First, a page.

Jan. 6 committee will ask Mike Pence to answer questions: Chair says

The congressional committee investigating the Capitol attack will ask former US Vice President Mike Pence to answer its questions, according to the panel’s chairman.

“I think you could expect that before the month’s out,” Rep. Bennie Thompson, Chair of the Select Committee to Investigate the January 6th Attack on the United States Capitol, told NPR.

Democrats have been arguing that the riot on Jan. 6 was an insurrection based on disinformation spread by former President Donald Trump, who alleges that he is the true victor of the 2020 presidential election and not Joe Biden.

Pence played a major role in the drama of that day. As the date approached, Trump pressured Pence, who oversaw the final vote, to go beyond his ceremonial role and block the certification, thereby throwing the election to Trump. Pence refused.

“The vice president was put in a tough spot,” Thompson explained to the radio station. “The president was putting a lot of pressure on him to break the law, and he stood fast.”

Furious that the certification was moving ahead, thousands of Trump’s supporters attacked police, vandalized the Capitol and sent members of Congress and Pence running for their lives on that day.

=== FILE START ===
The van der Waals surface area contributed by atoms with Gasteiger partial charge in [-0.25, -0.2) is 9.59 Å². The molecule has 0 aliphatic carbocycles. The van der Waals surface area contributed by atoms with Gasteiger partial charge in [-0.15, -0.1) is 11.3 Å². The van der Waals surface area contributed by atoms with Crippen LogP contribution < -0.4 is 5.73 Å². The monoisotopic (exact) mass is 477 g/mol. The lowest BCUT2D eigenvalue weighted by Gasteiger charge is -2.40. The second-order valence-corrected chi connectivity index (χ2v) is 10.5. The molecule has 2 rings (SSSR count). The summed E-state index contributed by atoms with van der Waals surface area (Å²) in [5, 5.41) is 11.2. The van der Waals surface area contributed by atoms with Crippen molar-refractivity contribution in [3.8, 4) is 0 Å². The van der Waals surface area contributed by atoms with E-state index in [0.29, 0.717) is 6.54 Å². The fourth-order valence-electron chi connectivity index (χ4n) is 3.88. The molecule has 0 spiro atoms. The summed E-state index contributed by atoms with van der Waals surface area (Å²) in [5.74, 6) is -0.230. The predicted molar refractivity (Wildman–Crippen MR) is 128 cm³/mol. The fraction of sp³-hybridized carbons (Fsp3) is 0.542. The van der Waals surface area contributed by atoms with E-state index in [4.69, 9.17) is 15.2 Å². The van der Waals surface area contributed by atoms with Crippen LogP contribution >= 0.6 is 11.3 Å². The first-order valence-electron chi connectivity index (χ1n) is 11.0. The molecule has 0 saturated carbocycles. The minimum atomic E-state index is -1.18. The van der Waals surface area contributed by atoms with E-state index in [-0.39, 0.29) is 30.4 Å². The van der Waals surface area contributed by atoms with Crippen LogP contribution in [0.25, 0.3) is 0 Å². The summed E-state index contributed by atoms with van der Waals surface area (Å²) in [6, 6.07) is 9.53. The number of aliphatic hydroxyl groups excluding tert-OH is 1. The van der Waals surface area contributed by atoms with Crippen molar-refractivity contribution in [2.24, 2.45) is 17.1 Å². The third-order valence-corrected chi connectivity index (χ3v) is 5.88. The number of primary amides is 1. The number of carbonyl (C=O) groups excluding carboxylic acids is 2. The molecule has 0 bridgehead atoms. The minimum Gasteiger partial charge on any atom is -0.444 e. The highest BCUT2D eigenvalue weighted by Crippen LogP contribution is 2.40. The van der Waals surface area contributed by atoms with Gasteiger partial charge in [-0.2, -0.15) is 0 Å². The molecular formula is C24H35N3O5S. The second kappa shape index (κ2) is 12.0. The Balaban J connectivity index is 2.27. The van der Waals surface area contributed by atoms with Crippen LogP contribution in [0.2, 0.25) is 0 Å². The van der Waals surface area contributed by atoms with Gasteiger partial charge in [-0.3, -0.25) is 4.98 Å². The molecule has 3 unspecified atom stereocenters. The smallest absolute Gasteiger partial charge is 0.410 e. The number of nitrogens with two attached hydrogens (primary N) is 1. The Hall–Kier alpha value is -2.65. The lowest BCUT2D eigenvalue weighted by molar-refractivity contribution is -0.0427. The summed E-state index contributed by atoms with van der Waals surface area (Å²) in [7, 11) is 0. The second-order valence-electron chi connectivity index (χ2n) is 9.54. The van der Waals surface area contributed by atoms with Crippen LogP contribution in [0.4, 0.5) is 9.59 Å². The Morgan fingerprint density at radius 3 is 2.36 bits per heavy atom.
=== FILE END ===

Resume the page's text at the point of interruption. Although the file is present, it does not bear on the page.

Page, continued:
Secret Service members rushed the former VP to safety before the mob could reach him.

“We’d like to know what his security detail told him was going on,” Thompson said. “Our committee really needs to hear what are his opinions about what happened on January 6.”

The committee has not yet asked Pence to testify, and no subpoena has been issued. Thompson said that if the investigators did make the request, they would begin by asking Pence to speak voluntarily.

“I would hope that he would do the right thing and come forward and voluntarily talk to the committee,” Thompson said in a separate interview with CNN. “We have not formally asked. But if he offered, we’d gladly accept. Everything is under consideration.”

This comes as the Democratic representative said last week that the committee was studying whether it could issue subpoenas to Republican members of Congress to force their cooperation.

He said on NBC’s “Meet The Press” Sunday that the committee was seeking to lawfully issue subpoenas to sitting members of Congress.

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